I’mnot sure that’s what happened here, though, but then, I don’t actually remember that scene. I don’t think Ciri had a love interest or at least not one that stuck around? So that’s probably out.

          Feels like the author just wanted to be edgy and wrote it without thinking. Like, he wanted Ciri to have a moment of weakness, so he threw in a rape threat and moved on.

          1. Roarke says:

            Rape threats feel like the most recognizable form for that narrative vomit. I mean:

            Asuna from the original SAO is a big example here, of course.

            The girl that was caged up in a sexy outfit for an entire season with a rapist making frequent visits? Yes. We’ve also got Risa ‘I’d Rather Get Raped Than Scream’ Ward. Then there’s the unholy CasterxSaber debacle in UBW. Saber got hit with this in general a lot, actually. Her strength was almost entirely informed. 

            1. illhousen says:

              Yes, rape is a very prevalent part of that narrative (even bloody Sailor Moon was nearly raped at one point by Prince Demand), the narrative is just not limited solely to rape.

              Speaking of SAO girls again, they were often threatened by regular monsters, who presumably weren’t programmed to rape them, so Kirito could save them or angst that SACHI IS DEAD. It’s a part of the same fantasy. 

              Now, as I said, I’m not sure it applies here, seems more like going for shock value to me or thinking about what an appropriate threat for Ciri could be and going for rape without thinking due to media conditioning.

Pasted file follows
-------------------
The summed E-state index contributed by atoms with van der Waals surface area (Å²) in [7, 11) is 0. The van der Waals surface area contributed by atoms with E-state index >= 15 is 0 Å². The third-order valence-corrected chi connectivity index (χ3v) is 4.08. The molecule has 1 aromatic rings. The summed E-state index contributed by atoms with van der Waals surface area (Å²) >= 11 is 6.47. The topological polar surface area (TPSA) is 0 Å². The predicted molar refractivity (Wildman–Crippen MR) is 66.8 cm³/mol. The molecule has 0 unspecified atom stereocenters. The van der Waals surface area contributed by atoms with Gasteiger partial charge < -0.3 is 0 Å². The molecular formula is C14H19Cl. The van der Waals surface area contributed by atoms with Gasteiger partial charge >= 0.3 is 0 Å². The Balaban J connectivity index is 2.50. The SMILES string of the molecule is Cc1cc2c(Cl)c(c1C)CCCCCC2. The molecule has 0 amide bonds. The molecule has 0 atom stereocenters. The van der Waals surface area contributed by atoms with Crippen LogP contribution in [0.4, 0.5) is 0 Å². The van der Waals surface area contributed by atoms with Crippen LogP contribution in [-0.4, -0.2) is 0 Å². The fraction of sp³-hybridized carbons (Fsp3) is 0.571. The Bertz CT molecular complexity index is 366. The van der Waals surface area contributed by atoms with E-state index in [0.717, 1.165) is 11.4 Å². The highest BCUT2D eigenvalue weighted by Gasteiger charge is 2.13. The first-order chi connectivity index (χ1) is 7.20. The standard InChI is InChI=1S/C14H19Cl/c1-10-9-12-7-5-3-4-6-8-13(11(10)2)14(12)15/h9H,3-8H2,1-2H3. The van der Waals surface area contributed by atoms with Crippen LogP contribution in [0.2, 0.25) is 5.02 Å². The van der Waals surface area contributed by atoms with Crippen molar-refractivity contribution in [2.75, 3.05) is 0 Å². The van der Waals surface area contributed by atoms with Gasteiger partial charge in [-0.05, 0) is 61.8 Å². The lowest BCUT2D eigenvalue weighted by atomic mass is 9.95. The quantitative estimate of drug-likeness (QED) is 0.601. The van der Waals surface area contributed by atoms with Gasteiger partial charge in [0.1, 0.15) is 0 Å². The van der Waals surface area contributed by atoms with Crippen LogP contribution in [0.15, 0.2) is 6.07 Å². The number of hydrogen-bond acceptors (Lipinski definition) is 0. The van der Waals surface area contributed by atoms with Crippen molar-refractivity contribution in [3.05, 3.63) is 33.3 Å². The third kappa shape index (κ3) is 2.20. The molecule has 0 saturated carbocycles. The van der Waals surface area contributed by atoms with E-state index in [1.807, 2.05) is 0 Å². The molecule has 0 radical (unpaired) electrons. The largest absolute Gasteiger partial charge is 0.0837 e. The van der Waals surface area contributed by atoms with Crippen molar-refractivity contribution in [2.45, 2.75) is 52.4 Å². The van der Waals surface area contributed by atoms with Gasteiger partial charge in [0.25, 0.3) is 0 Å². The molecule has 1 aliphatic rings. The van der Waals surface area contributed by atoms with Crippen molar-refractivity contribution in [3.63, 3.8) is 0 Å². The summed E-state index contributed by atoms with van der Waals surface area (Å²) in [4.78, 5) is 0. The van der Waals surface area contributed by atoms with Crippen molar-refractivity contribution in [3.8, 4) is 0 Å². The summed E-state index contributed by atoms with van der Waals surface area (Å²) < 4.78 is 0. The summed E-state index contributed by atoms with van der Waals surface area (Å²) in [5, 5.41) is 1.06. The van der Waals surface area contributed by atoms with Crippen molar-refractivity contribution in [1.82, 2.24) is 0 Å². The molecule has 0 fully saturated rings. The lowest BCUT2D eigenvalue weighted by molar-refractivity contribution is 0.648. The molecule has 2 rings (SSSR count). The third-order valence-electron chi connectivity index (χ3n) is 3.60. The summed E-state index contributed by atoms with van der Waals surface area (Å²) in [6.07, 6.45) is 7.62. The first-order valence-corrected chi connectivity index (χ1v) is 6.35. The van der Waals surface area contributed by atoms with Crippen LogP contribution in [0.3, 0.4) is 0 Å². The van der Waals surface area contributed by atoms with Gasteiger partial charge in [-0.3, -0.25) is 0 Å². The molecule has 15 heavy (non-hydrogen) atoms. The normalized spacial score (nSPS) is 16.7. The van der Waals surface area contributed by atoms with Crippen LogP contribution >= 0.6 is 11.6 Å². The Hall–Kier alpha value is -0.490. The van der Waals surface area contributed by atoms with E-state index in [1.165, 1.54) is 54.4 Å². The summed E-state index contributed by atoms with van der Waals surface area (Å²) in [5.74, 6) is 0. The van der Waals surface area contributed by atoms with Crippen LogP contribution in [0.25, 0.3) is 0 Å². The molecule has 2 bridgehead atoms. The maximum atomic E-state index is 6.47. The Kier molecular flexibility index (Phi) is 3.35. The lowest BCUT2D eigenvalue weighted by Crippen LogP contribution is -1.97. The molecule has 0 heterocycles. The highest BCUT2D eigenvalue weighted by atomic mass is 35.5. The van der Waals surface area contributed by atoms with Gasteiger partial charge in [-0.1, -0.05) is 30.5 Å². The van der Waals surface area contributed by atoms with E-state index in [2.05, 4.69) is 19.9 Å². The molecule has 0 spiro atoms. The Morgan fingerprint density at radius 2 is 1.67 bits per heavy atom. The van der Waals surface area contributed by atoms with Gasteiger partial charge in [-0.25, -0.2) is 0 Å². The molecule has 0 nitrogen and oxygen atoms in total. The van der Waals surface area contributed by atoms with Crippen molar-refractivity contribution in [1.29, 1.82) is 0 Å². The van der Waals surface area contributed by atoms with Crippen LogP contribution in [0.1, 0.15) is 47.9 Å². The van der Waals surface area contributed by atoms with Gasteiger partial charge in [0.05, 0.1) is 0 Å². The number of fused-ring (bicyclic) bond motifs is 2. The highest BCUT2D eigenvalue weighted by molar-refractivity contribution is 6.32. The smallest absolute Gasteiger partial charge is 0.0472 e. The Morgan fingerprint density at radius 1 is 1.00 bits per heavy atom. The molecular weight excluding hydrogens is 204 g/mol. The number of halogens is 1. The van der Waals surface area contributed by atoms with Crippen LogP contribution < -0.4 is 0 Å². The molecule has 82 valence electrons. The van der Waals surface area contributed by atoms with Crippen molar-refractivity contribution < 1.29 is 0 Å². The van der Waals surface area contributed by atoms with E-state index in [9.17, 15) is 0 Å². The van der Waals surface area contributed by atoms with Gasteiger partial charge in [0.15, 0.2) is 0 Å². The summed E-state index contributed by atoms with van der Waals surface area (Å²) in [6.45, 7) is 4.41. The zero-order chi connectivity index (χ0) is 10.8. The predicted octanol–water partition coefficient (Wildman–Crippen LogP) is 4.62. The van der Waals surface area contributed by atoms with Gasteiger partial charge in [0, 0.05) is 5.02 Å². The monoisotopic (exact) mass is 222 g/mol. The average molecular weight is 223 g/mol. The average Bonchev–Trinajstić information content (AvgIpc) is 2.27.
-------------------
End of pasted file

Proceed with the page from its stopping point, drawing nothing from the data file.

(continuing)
Reply
            2. Act says:

              The weird thing about All Violence Against Women Is Sexual Violence is that is basically always goes hand-in-hand with a lot of other negative tropes — fetishization of virginity, Evil Is Sexy, Damsel in Distress, etc. — that aren’t present here. That’s why the scene stood out so badly; it has, metatextually, nothing to do with anything the book had ever done before, and I can’t figure out why. It makes me worry about where the series is headed.

              Reply
      2. SpoonyViking says:

        Being paralyzed with fear is a realistic reactiom, but for Ciri it felt OOC and she’s physically capable of killing basically anyone so that that isn’t what happened concerns me.

        I don’t know. The narrative had also previously established that as gifted as Ciri is, she still wasn’t ready for the “real world”, so to speak – especially since she had always been under Geralt’s or Yennefer’s protection, and now, for the first time in a long time (perhaps first time ever?), she was on her own. We can, and should, argue whether the author should have maneuvered her into that position and whether it served the character or plot, but I wouldn’t say her reaction was out-of-character.

  3. Roarke says:

    Intended to be a reply to Act, ugh.